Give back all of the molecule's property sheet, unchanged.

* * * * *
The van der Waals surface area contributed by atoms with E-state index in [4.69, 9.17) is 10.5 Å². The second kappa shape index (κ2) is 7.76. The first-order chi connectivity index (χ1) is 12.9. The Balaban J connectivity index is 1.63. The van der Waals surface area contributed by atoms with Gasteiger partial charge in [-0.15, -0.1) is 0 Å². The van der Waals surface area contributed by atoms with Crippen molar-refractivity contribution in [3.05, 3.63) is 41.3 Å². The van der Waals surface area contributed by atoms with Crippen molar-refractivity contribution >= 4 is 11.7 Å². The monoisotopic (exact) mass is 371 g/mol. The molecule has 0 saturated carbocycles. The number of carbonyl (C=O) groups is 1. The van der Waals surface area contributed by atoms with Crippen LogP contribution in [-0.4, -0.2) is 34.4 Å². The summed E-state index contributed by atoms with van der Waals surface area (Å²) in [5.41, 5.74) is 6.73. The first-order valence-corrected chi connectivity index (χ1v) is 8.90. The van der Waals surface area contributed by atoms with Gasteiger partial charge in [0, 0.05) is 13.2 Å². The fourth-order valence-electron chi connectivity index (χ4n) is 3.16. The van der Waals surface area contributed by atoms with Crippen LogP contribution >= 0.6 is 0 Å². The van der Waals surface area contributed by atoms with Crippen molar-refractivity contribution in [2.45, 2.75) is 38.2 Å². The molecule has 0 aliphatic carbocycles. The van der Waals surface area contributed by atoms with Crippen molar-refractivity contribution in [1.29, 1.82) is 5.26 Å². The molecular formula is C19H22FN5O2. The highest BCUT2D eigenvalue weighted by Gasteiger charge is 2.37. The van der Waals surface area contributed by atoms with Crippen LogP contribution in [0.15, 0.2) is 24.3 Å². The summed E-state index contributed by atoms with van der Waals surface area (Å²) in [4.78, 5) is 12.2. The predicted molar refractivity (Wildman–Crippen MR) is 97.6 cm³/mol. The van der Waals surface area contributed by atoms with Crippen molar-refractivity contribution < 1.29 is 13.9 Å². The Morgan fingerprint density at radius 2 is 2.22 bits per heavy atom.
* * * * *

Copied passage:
The van der Waals surface area contributed by atoms with E-state index in [4.69, 9.17) is 10.5 Å². The second kappa shape index (κ2) is 7.76. The first-order chi connectivity index (χ1) is 12.9. The Balaban J connectivity index is 1.63. The van der Waals surface area contributed by atoms with Gasteiger partial charge in [-0.15, -0.1) is 0 Å². The van der Waals surface area contributed by atoms with Crippen molar-refractivity contribution in [3.05, 3.63) is 41.3 Å². The van der Waals surface area contributed by atoms with Crippen molar-refractivity contribution >= 4 is 11.7 Å². The monoisotopic (exact) mass is 371 g/mol. The molecule has 0 saturated carbocycles. The number of carbonyl (C=O) groups is 1. The van der Waals surface area contributed by atoms with Crippen LogP contribution in [-0.4, -0.2) is 34.4 Å². The summed E-state index contributed by atoms with van der Waals surface area (Å²) in [5.41, 5.74) is 6.73. The first-order valence-corrected chi connectivity index (χ1v) is 8.90. The van der Waals surface area contributed by atoms with Gasteiger partial charge in [0, 0.05) is 13.2 Å². The fourth-order valence-electron chi connectivity index (χ4n) is 3.16. The van der Waals surface area contributed by atoms with Crippen LogP contribution >= 0.6 is 0 Å². The van der Waals surface area contributed by atoms with Crippen molar-refractivity contribution in [2.45, 2.75) is 38.2 Å². The molecule has 0 aliphatic carbocycles. The van der Waals surface area contributed by atoms with Crippen molar-refractivity contribution in [1.29, 1.82) is 5.26 Å². The molecular formula is C19H22FN5O2. The highest BCUT2D eigenvalue weighted by Gasteiger charge is 2.37. The van der Waals surface area contributed by atoms with Crippen LogP contribution in [0.15, 0.2) is 24.3 Å². The summed E-state index contributed by atoms with van der Waals surface area (Å²) in [4.78, 5) is 12.2. The predicted molar refractivity (Wildman–Crippen MR) is 97.6 cm³/mol. The van der Waals surface area contributed by atoms with Crippen molar-refractivity contribution < 1.29 is 13.9 Å². The Morgan fingerprint density at radius 2 is 2.22 bits per heavy atom.